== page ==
Ten minutes later when I finally emerged from the salon, I felt as though the world had been newly washed after a storm and even though the scorching sun was at its mid-day best, I imagined dimensions I hadn’t seen before and the hair salon suddenly became my personal place of reverence. 🙂
A spin-off at the dead of the night. Maybe I don’t care.
As I stood brushing my teeth in front of the mirror right now, I glanced at my face: my slightly puffy eyes and I thought, ‘I wouldn’t have been up this late if I had school to attend the next day.’
The arrival of freedom dawned sweetly followed just a second later by something else- sadness. The end of one life, traded off for another different world. But traded off, no doubt. And nobody asked for permission before tossing us from one milestone to another, different one.
Strangely the first thing I thought of was homework. I thought of a blank page of a notebook: ruled blue and containing a narrow red margin; fresh and crisp. I saw my hand fly over it as I penned answers, drew diagrams or followed instructions; attending to questions that seemed pointless or overrated.
I imagined myself with my friends at lunch breaks, imagined filling my days with talks of teachers, of the school bell and the mixed emotions that accompanied a shuffling between periods. Hating the double periods, loving some classes for just being there. Sometimes, I admit, sitting on the last bench of my row in a frequently rotated arrangement, I would take the privilege of passing notes. It didn’t feel wrong, only felt like something ‘a lot of students did the world over.’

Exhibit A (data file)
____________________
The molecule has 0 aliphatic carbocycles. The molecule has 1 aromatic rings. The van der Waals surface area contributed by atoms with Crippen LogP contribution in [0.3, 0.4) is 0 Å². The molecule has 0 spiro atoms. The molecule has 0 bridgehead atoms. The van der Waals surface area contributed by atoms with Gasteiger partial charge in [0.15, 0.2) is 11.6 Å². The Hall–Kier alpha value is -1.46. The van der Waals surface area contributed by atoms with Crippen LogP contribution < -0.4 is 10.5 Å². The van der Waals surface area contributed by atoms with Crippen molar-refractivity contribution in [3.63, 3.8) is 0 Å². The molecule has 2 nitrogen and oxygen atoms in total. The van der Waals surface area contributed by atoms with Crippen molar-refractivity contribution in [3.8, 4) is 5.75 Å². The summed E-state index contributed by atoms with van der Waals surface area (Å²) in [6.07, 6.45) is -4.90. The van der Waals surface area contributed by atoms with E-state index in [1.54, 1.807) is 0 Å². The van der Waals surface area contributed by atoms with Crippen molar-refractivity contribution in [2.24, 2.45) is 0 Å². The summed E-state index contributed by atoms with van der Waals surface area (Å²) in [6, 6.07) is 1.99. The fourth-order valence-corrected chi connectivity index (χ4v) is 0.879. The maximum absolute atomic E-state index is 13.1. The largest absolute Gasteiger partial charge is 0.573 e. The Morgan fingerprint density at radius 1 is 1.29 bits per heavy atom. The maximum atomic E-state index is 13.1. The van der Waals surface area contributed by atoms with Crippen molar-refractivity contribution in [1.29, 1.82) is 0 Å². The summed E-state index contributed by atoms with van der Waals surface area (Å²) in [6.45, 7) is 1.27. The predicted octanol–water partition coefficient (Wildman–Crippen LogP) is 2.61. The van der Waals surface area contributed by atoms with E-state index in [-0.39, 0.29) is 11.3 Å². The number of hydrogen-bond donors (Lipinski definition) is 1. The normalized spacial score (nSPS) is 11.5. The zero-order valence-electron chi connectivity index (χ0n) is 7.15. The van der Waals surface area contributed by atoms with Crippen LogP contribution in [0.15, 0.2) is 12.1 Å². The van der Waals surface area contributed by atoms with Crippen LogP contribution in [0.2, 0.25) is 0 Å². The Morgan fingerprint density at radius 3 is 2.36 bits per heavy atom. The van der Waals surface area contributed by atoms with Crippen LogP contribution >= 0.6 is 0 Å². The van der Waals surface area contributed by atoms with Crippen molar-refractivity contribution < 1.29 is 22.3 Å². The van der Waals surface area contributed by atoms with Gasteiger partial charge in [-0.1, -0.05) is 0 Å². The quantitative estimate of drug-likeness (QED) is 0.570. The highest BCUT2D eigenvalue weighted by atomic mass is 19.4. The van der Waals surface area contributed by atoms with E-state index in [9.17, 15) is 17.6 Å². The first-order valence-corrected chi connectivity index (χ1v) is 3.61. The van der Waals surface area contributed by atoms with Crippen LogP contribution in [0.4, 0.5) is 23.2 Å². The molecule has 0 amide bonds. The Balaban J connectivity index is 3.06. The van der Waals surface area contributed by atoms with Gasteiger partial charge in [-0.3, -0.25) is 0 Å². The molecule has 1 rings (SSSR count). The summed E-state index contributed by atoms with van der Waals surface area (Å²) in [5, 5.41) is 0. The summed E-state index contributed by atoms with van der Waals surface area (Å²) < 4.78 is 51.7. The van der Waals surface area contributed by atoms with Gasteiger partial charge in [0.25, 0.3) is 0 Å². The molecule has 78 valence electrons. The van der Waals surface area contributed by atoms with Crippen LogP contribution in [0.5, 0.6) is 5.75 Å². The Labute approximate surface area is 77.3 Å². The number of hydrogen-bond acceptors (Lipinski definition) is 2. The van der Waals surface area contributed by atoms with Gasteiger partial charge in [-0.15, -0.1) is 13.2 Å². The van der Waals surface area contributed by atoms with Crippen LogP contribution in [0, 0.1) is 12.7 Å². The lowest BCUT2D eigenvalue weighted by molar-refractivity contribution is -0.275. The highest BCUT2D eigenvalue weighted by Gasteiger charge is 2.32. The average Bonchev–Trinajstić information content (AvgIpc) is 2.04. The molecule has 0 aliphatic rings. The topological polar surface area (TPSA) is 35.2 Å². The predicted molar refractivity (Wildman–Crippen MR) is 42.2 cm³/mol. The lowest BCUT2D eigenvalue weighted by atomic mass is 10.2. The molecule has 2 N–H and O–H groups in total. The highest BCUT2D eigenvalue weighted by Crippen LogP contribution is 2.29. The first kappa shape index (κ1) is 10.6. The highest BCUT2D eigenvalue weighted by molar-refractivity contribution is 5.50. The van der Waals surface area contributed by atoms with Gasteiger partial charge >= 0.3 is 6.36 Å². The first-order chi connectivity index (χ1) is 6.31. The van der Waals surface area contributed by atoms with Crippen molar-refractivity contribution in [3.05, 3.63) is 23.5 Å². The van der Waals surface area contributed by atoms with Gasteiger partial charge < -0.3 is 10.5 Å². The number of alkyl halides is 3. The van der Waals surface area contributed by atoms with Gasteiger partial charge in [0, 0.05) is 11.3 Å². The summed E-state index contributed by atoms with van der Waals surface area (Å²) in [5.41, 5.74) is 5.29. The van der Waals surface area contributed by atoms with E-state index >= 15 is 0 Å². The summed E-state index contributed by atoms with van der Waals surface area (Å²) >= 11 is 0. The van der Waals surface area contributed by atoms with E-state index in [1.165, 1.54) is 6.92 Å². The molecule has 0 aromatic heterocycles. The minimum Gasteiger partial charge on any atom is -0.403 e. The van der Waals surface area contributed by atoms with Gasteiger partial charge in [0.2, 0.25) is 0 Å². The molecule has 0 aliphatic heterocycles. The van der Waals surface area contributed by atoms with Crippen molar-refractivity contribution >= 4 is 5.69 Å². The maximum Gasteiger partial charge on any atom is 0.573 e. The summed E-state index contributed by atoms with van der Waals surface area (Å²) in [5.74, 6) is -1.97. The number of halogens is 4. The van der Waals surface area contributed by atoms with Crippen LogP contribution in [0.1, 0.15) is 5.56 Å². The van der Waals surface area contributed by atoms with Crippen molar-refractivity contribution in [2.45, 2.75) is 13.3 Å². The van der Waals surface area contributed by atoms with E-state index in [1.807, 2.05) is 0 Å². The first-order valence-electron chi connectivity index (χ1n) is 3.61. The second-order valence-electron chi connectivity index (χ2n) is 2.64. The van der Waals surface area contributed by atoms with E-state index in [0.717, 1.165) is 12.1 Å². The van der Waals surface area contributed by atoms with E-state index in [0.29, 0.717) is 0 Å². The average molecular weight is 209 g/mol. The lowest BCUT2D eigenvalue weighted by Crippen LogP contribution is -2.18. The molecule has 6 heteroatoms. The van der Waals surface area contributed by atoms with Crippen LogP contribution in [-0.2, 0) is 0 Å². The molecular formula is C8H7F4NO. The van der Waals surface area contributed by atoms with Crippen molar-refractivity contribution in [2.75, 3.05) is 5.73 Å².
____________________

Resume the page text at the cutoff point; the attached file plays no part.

I’ll miss the anticipation of getting a good remark in a teacher’s flaring red pen, I’ll miss the sense of belonging in the diversity, in the crowd of a classroom full of others who were just like you: slightly curious, sometimes driven but often just looking for a good time and a friend to understand them.
The grown-up world is intriguing, I’m sure and just as scary but more than anything else, it is lonely and thus frightening. Gone is the standing up together to face a teacher without admitting who, in particular ‘did it’ and gone as well are the long, whispered and almost hopeful voices that would say, before a test, ‘Did you study much? I practically know nothing!’